Figure 5-5.Mouth prop.
(fig. 5-6) are lock-type forceps with rubber-covered
extensions. The rubber provides protection against
injury to the enamel of the teeth. The use of mouth
props and gags is by no means limited to surgery. They
are also commonly used in restorative and pediatric
dentistry when patients have difficulty keeping their
mouths open during the procedure.
Surgical scalpels are composed of handles and
blades used to incise or excise soft tissues, and come in
various sizes and shapes. The use of each type depends
upon the type and accessibility of the tissue to be cut.
The blades come in presterilized packages and should
be discarded after one use. Attach and remove the
blades from the handles with hemostatic forceps. This
prevents accidental cuts and possible infection. The
two commonly used surgical scalpel handles are the #3
and beaver style. Each handle uses a different kind of
blade and attachment method.
Figure 5-7.Scalpel Handle #3 and blades.
The #3 handle, shown in figure 5-7, is short and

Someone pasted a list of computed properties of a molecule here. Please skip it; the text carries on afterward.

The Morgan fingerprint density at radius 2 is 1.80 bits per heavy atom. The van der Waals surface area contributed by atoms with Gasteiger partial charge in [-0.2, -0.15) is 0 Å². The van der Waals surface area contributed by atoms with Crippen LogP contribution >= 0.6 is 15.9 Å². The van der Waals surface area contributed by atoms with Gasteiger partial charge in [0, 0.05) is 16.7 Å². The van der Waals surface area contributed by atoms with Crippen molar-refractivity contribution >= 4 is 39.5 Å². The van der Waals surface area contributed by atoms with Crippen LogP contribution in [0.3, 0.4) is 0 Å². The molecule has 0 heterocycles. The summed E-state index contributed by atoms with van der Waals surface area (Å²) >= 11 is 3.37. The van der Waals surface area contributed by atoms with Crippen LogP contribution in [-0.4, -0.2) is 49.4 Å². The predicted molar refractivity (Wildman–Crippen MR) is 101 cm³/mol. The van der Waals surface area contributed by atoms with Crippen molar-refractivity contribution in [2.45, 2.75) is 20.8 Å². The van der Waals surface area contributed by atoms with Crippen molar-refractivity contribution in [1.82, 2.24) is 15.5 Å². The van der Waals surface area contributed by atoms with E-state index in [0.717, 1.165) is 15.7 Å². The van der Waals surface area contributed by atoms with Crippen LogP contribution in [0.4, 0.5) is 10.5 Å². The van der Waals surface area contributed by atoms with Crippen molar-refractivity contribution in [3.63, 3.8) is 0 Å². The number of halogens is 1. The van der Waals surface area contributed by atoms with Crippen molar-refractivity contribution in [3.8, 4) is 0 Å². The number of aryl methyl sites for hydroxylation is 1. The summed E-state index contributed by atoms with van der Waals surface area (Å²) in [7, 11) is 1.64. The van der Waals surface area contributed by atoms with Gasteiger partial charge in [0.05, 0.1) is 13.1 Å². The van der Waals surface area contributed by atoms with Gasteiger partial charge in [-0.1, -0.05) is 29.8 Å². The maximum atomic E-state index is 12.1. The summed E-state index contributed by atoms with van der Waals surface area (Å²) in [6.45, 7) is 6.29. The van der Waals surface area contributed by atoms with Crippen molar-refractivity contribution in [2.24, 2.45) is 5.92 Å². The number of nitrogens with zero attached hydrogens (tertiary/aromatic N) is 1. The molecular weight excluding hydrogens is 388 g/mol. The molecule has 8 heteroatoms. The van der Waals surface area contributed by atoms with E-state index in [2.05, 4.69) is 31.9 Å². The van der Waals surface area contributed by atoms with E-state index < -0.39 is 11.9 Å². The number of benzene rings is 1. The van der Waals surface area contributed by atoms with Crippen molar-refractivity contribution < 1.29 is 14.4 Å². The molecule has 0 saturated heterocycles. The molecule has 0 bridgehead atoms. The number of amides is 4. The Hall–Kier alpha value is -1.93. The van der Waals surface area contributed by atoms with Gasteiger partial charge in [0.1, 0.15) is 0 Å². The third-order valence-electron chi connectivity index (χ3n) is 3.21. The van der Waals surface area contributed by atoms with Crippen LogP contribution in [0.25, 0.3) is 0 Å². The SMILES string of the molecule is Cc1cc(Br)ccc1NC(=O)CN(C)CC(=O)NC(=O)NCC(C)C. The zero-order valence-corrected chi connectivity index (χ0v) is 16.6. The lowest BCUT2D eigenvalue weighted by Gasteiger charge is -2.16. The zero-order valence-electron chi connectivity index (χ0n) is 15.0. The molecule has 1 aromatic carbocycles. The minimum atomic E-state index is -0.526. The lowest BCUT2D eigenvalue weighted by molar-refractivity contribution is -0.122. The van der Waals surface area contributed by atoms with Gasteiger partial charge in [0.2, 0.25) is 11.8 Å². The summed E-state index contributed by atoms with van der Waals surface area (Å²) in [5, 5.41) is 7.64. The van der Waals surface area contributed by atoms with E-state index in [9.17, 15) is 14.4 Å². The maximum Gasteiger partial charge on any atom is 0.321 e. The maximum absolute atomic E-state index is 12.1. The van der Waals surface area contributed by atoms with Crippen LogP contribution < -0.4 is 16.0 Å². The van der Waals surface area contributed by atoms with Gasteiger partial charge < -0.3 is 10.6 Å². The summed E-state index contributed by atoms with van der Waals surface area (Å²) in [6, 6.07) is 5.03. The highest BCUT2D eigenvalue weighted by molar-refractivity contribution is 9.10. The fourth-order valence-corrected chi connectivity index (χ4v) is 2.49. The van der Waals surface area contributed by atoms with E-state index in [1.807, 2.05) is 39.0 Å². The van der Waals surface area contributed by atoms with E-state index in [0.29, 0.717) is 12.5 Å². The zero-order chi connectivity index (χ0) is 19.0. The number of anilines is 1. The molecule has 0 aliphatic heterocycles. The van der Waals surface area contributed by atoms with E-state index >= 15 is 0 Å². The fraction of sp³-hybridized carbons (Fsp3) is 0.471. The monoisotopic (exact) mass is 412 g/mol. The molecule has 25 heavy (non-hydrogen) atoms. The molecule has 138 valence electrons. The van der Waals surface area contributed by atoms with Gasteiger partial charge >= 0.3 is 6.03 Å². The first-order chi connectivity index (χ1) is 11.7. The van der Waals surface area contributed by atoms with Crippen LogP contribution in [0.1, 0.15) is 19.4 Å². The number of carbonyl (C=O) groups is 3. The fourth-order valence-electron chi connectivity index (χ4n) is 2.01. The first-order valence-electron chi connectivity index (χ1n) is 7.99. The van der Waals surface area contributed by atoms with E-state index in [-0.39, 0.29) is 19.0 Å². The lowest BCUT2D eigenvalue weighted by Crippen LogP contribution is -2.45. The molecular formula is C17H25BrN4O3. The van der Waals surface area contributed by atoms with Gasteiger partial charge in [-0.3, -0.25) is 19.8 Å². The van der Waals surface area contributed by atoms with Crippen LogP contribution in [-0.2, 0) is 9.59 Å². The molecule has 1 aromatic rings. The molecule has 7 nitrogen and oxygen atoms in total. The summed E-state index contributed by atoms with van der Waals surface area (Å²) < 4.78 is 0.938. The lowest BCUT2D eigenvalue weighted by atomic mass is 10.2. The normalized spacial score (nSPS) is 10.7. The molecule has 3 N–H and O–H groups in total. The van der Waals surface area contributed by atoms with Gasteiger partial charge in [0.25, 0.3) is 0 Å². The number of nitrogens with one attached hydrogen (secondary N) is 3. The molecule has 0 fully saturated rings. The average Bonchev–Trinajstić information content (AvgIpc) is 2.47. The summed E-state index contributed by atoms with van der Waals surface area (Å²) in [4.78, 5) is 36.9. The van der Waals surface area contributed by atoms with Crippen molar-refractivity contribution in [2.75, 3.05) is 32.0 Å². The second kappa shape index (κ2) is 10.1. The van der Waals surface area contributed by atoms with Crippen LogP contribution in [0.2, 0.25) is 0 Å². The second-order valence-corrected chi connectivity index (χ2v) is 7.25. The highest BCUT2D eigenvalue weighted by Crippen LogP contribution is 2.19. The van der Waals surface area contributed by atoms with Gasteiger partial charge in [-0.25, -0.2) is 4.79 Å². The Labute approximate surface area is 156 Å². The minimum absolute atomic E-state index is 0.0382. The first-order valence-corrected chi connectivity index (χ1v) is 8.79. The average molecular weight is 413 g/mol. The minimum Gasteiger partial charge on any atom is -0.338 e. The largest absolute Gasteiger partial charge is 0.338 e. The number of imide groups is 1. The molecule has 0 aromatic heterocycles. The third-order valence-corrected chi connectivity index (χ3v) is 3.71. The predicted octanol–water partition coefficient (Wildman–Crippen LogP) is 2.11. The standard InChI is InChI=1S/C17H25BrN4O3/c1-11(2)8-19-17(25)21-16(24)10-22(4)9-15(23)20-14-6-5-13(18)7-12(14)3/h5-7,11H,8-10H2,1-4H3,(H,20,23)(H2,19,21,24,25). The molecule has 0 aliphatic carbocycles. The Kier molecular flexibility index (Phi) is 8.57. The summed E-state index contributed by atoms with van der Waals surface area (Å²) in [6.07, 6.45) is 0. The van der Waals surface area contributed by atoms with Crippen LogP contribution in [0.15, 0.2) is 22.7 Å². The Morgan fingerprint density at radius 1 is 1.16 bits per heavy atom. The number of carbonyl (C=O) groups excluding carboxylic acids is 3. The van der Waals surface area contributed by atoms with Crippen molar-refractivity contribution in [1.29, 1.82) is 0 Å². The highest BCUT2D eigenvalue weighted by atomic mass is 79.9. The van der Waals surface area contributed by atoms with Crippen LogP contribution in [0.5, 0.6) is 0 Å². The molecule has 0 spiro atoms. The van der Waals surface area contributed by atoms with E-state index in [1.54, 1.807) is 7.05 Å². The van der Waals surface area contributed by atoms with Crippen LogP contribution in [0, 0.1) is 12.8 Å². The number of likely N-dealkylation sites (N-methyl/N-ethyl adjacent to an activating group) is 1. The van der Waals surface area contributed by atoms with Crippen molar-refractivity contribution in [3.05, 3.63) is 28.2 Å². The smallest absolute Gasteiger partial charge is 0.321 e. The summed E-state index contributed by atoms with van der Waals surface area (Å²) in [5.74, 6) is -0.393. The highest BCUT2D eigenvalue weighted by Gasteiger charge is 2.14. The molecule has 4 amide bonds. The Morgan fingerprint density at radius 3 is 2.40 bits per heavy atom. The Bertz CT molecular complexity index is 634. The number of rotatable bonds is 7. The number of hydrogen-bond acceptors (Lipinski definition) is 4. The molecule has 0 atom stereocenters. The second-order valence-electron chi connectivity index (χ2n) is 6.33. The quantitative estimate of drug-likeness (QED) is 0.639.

wide; it uses a slotted blade that slides onto the handle.
The four blades most often used with this handle are
the #10, #11, #12, and #15. Blades #10 and #15 have
similar working ends. The greatest difference is that
the #10 blade is longer. The cutting edge on both of the
blades is on the curved part of the blade.
Suture Needles and Materials
Suture needles and materials are packaged in
sterile packs with the needles and have already been
attached to the suture material. There is a wide variety
of both needles and suture materials.
NEEDLES.Most suture needles used in
dentistry are semicircular. They have either smooth
sides or cutting sides, and vary greatly as to the
diameter of the semicircle, as shown in figure 5-8. The
smaller sizes are used most often because of the limited
space in the oral cavity.
MATERIALS.Dentists use suture material
with a suture needle to close wounds in and around the
oral cavity. Suture materials are usually classified as
either absorbable or nonabsorbable. Almost all
sutures used in oral surgery are nonabsorbable. These
sutures must be removed after the wound heals enough
to hold together. Absorbable sutures are dissolved and
Figure 5-6.Mouth gags.
Figure 5-8.Suture needles.